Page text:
Drinking Agua de Valencia at Café de las Horas in Valencia, Spain

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As you walk around Valencia, it’s impossible not to notice just how many orange trees line the streets of the city. If you visit during the winter months, you’ll find the trees are filled with oranges. Given that they’re an iconic symbol of the city & vital to the economy of the Valencian Community, it’s not surprising that oranges have been incorporated into local cocktails. No visit to Valencia is complete without drinking Agua de Valencia, and there’s no better bar to try it at than Café de las Horas.

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The guide to Agua de Valencia

Oranges & Valencia

Valencia oranges are a well-known orange, but Valencia oranges aren’t actually from Valencia, they were created in Southern California and named for Valencia. However, that doesn’t mean that Valencia oranges haven’t found their way to Valencia, as they’re one of several orange varieties now grown in the region. Juicing machines can be found in shops all around Valencia. I even encountered a juicer making fresh orange juice in a museum. There’s nothing better than freshly squeezed local juice during orange season in Valencia. Well, maybe if it has some alcohol in it.

 

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The history of Agua de Valencia

That brings us to the history of the cocktail. Agua de Valencia (Water of Valencia) is a drink made from cava or champagne, vodka, gin, some secret ingredients perhaps, and of course, orange juice. The drink was first created by a man named Constante Gil at Café Madrid de Valencia in 1959. Legend has it that the drink was created for a group of travelers who kept requesting “Agua de Bilbao”, which was cava. The drinkers challenged Gil to create something different than the cava they had been drinking, and thus, Agua de Valencia was born.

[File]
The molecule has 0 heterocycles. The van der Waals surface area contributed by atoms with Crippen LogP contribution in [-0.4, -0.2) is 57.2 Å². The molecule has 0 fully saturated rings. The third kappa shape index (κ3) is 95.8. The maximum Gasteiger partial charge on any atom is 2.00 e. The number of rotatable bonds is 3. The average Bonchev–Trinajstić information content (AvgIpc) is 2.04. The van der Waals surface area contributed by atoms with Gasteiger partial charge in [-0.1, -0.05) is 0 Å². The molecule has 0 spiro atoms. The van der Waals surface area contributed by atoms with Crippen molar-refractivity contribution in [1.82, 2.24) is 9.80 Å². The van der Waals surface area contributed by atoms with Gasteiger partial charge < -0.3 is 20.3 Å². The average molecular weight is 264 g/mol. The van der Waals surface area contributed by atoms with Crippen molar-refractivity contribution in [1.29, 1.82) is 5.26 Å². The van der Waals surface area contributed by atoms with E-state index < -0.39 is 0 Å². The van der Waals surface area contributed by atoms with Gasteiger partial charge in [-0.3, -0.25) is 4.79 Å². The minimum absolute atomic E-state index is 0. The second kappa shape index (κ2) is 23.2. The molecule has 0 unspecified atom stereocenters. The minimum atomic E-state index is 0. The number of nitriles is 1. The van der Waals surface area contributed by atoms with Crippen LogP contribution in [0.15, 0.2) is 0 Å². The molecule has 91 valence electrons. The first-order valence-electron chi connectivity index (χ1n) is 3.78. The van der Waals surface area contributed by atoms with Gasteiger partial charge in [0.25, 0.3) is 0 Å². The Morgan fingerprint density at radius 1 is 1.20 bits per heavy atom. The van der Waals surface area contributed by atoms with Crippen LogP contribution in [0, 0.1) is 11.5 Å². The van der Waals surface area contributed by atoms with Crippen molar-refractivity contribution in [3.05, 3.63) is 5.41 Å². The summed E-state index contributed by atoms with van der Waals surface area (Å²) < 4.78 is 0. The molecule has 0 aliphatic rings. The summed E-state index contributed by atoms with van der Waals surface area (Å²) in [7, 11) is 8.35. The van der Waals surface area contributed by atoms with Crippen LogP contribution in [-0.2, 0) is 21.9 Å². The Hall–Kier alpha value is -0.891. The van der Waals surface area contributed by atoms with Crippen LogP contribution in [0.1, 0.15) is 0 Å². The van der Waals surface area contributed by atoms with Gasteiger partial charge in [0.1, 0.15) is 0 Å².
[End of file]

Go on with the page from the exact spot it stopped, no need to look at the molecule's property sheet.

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Café de las Horas: The best place to drink Agua de Valencia in Valencia

You can find Agua de Valencia all over the city. The original Café Madrid in Valencia was closed for a long time, but it has now reopened as a bit more of a boutique establishment. According to many, the best Agua de Valencia in Valencia can be found at Café de las Horas (official site), which is located in the center of the old city.

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Before you’ve even entered Café de las Horas, there’s a clear sign that you’re at a good bar for Agua de Valencia.

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Inside, you’ll find an ornate bohemian café that feels like it’s dropped into Valencia from a bygone era. Even if you’re not looking for a cocktail, Café de las Horas is still a nice place to drop in for a coffee or tea.

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The Agua de Valencia at Café de las Horas is served in a pitcher that’s described as being for 2/4/6/8 people & is priced accordingly. However, as a solo traveler, I had no problems finishing off a small 2 person pitcher.

I had imagined that the drink would be just like a mimosa, but it was so much better than that. The Café de las Horas Agua de Valencia was blended so well that it was frothy & thick, almost like a boozy smoothie.

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The fantastic fresh local orange juice that I had been enjoying for days on its own was perfect in the cocktail as well. Given how good the local fresh OJ was & the overall ambiance of drinking an Agua de Valencia in the city where it was created, you might be hard-pressed to completely replicate it, but you can get pretty close.

An Agua de Valencia recipe

Each local bar has their own closely-guarded recipe for Agua de Valencia, but the gist of the drink is as follows:

Ingredients:

The ratio of the various liquids can vary based on your preference. A potential rule to follow is a 50/50 ratio between orange juice & alcohol (though you could also use a 50/50 ratio between orange juice & cava).

So to make a 1 liter pitcher of Agua de Valencia, you can use:

  • 500 ml of freshly squeezed orange juice (without pulp)
  • 300 ml of cava or sparkling wine
  • 100 ml of gin
  • 100 ml of vodka
  • Sugar, as needed

Instructions:

Mix the orange juice, cava or sparkling wine, gin, & vodka to your liking. This isn’t rocket science. Depending on the quality of the orange juice you have & your personal preferences, you may want to add a couple of tablespoons of sugar, to taste. You can start with smaller measures of all of the above ingredients in the above ratio & see what works for you before you make an entire pitcher, as some people may want to use less orange juice & more cava. The cocktail is not normally served with ice, so chill all of your Agua de Valencia ingredients beforehand. The Agua de Valencia at Café de las Horas was not served with an orange garnish, but it would not be an unwelcome addition. Go ahead, enjoy life.

If you’re visiting Valencia & looking for a food & drink tour, here are some options:

Have you had Agua de Valencia before? What did you think of it?

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